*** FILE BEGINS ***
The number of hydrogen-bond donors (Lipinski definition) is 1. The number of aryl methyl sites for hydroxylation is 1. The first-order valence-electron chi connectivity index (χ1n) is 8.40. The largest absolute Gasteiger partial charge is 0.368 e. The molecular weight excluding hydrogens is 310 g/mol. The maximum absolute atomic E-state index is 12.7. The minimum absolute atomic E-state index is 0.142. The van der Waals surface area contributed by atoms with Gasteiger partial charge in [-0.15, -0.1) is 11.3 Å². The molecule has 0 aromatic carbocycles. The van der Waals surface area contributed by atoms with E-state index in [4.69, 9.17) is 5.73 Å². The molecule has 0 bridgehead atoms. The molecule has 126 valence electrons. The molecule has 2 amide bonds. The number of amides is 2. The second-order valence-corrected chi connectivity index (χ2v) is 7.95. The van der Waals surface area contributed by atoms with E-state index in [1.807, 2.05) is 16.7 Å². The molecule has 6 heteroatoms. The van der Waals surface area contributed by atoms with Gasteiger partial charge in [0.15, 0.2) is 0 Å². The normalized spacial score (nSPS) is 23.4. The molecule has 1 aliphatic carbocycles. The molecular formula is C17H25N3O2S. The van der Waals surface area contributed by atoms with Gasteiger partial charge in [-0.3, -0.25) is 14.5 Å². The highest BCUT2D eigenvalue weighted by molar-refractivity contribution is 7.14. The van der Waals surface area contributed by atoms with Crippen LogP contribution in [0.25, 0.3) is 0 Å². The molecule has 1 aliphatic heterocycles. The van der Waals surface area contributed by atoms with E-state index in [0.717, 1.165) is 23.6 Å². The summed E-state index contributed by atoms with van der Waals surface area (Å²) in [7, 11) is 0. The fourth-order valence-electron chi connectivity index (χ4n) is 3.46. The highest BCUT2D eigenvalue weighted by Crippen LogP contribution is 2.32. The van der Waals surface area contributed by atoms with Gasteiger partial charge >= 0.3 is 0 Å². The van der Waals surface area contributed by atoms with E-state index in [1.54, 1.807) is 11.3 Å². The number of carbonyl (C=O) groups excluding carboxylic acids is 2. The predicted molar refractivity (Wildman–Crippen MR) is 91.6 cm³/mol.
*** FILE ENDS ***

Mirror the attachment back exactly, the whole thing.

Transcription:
The number of hydrogen-bond donors (Lipinski definition) is 1. The number of aryl methyl sites for hydroxylation is 1. The first-order valence-electron chi connectivity index (χ1n) is 8.40. The largest absolute Gasteiger partial charge is 0.368 e. The molecular weight excluding hydrogens is 310 g/mol. The maximum absolute atomic E-state index is 12.7. The minimum absolute atomic E-state index is 0.142. The van der Waals surface area contributed by atoms with Gasteiger partial charge in [-0.15, -0.1) is 11.3 Å². The molecule has 0 aromatic carbocycles. The van der Waals surface area contributed by atoms with E-state index in [4.69, 9.17) is 5.73 Å². The molecule has 0 bridgehead atoms. The molecule has 126 valence electrons. The molecule has 2 amide bonds. The number of amides is 2. The second-order valence-corrected chi connectivity index (χ2v) is 7.95. The van der Waals surface area contributed by atoms with E-state index in [1.807, 2.05) is 16.7 Å². The molecule has 6 heteroatoms. The van der Waals surface area contributed by atoms with Gasteiger partial charge in [0.15, 0.2) is 0 Å². The normalized spacial score (nSPS) is 23.4. The molecule has 1 aliphatic carbocycles. The molecular formula is C17H25N3O2S. The van der Waals surface area contributed by atoms with Gasteiger partial charge in [-0.3, -0.25) is 14.5 Å². The highest BCUT2D eigenvalue weighted by molar-refractivity contribution is 7.14. The van der Waals surface area contributed by atoms with Crippen LogP contribution in [0.25, 0.3) is 0 Å². The molecule has 1 aliphatic heterocycles. The van der Waals surface area contributed by atoms with E-state index in [0.717, 1.165) is 23.6 Å². The summed E-state index contributed by atoms with van der Waals surface area (Å²) in [7, 11) is 0. The fourth-order valence-electron chi connectivity index (χ4n) is 3.46. The highest BCUT2D eigenvalue weighted by Crippen LogP contribution is 2.32. The van der Waals surface area contributed by atoms with Gasteiger partial charge >= 0.3 is 0 Å². The van der Waals surface area contributed by atoms with E-state index in [1.54, 1.807) is 11.3 Å². The number of carbonyl (C=O) groups excluding carboxylic acids is 2. The predicted molar refractivity (Wildman–Crippen MR) is 91.6 cm³/mol.